Four more countries added to red list after Omicron variant found in the UK

·3 min read
(AFP via Getty Images)

Four more countries have been added to the red list after a new Covid-19 variant was detected in the UK for the first time.

One case has been detected in Chelmsford, Essex, and the other in Nottingham.

Angola, Mozambique, Malawi and Zambia are now being added to the travel ‘red list’ from 4am on Sunday, Health Secretary Sajid Javid announced.

It comes after the government banned flights from South Africa, Botswana, Lesotho, Eswatini, Zimbabwe and Namibia on Friday.

Mr Javid said: “We’ve been always very clear that we won’t hesitate to take further action if that is what is required.

“If anyone has travelled to any of these four countries, or any of the other recently red-listed countries in the last 10 days, then they must self-isolate and take PCR tests.”

The new Covid variant was found in parts of southern Africa and has now been designated a variant of concern by the World Health Organisation (WHO).

The government has introduced the travel bans in a bid to minimise the risk of having to impose further domestic restrictions during the Christmas period.

It comes after Sajid Javid warned on Friday that the Omicron variant could “pose a substantial risk to public health”.

“It may also impact the effectiveness of one of our major treatments,” he said.

He added that the variant was of “huge international concern” and it was “highly likely” it had spread to other countries.

“We are concerned that this new variant may pose substantial risk to public health. The variant has an unusual large number of mutations,” he said.

Researchers say that while there are hints the variant – which carries a combination of mutations that makes it concerning – could be more transmissible, travel restrictions allow time for more data to be collected.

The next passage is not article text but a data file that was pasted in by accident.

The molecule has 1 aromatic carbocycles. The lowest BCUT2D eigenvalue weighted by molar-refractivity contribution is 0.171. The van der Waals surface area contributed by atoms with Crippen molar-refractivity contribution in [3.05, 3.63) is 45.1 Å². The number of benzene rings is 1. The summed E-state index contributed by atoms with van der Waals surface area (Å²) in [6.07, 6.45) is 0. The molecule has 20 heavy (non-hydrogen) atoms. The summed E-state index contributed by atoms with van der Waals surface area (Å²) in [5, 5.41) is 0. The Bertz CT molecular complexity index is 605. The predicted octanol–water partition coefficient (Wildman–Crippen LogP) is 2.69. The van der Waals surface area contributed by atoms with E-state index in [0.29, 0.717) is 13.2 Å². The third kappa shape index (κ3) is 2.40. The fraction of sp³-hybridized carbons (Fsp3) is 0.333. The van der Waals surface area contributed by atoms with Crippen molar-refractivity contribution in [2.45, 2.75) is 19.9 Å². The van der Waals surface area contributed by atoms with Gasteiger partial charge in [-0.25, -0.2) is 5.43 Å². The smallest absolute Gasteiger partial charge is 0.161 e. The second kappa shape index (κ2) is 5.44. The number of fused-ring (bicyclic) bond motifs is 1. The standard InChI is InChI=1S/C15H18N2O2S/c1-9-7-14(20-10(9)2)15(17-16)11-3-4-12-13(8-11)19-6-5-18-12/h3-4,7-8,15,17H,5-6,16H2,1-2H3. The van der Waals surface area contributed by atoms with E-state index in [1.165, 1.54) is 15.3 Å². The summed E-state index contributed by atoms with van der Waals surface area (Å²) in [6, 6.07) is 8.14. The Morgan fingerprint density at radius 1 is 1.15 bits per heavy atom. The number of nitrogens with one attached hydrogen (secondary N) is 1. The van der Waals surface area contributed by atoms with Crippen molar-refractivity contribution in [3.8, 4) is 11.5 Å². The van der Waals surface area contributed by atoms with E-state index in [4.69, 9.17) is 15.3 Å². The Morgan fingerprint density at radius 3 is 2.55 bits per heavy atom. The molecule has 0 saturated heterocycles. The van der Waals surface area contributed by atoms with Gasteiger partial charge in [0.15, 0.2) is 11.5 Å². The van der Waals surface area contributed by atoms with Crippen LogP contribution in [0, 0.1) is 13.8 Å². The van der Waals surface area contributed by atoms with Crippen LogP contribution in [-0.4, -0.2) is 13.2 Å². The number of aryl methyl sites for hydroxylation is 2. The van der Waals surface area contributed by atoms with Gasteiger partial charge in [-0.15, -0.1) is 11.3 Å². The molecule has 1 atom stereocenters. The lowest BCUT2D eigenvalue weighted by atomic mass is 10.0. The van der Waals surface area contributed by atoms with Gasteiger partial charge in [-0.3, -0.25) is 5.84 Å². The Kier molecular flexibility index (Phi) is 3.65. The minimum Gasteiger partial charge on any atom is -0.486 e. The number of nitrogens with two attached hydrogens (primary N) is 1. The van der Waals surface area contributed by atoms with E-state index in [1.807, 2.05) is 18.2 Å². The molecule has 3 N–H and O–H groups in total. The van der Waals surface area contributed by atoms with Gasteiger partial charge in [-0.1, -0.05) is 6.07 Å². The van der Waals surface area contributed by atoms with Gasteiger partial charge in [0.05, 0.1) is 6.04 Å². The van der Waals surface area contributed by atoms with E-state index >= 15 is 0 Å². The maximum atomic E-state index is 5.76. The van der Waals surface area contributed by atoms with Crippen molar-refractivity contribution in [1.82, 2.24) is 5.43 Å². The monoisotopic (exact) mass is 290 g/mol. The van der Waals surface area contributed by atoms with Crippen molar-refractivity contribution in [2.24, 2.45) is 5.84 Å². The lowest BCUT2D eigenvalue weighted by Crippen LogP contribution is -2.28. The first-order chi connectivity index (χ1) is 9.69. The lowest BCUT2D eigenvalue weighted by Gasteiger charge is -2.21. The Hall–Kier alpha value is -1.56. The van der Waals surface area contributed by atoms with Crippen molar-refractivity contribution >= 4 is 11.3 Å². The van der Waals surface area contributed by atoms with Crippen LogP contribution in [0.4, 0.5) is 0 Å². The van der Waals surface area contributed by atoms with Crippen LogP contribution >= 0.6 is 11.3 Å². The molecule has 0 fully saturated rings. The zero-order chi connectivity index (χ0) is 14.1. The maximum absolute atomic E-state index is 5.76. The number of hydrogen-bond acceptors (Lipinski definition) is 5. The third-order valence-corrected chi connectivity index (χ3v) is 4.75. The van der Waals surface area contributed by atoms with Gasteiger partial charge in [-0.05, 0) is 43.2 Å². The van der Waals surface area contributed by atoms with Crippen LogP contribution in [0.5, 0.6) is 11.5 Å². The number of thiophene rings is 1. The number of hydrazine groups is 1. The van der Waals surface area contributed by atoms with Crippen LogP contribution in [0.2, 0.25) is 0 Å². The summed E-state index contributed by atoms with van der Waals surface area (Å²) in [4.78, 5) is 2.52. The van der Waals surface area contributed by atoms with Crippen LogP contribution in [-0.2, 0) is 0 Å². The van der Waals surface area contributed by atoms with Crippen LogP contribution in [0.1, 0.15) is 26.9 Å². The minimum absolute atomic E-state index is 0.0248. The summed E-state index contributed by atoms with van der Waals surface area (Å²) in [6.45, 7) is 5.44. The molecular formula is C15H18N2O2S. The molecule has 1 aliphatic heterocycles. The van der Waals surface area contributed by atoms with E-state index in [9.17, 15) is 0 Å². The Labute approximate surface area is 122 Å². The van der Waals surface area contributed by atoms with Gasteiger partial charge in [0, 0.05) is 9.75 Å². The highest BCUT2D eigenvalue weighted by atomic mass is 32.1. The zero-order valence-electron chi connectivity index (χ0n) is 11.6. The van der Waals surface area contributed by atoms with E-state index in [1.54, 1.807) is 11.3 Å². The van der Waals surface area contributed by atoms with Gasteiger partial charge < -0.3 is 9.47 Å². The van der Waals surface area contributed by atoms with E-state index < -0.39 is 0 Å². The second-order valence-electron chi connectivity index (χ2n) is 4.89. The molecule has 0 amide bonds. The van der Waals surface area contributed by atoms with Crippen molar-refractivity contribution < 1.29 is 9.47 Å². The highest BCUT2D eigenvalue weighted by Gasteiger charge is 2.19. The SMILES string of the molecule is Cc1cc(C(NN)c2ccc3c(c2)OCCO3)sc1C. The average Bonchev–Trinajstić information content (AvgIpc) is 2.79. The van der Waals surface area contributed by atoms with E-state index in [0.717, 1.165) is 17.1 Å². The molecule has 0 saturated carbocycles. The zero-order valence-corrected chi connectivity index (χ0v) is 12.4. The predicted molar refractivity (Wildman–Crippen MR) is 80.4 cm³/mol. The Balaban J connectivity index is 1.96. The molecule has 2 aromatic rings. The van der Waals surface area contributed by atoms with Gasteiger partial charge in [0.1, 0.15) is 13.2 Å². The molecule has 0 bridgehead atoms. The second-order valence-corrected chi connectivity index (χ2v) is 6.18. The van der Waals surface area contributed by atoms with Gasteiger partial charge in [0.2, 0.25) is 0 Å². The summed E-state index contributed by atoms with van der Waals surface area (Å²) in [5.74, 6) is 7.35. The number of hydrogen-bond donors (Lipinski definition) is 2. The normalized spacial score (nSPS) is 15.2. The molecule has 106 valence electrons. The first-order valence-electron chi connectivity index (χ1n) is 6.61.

Dr Jeffrey Barrett, director of the Covid-19 Genomics Initiative at the Wellcome Sanger Institute, said: “It is probably right, that it’s a case of buying time, because of past experience.

“But I also think this is a different circumstance than Delta and there might be some hope for maybe some amount of containment or at least that timeline phase to be even longer.”

He added the situation was different because South Africa had been able to quickly identify the variant and share its findings with the world.

Dr Barrett said: “I think we are certainly at an earlier point in this variant’s journey and so things we do now may well have at least a bigger effect than they did in the case of Delta.”

Sharon Peacock is director of Cog-UK and professor of public health and microbiology at University of Cambridge.

She said: “I think it’s right that we give ourselves the time to do both the laboratory experiments or find the results of the proprietary experiments out from South Africa and also start to do the real-world studies looking at vaccine efficacy, because that has big implications for how we plan if this does reach our shores.

“I do agree and that when you look at the behaviour of Alpha and Delta, once a new variant of concern emerges and it’s fitter than the previous variant, it can be difficult to actually stop it going into a country unless you have very, very stringent lockdown rules, which we see in some countries.

“Buying time is important, and it’s worthwhile, because we can find out what we need to know about that particular variant.

“This is part of important planning and preparation for something that I guess is likely to be transmitted into the UK at some point, but it buys that time.”

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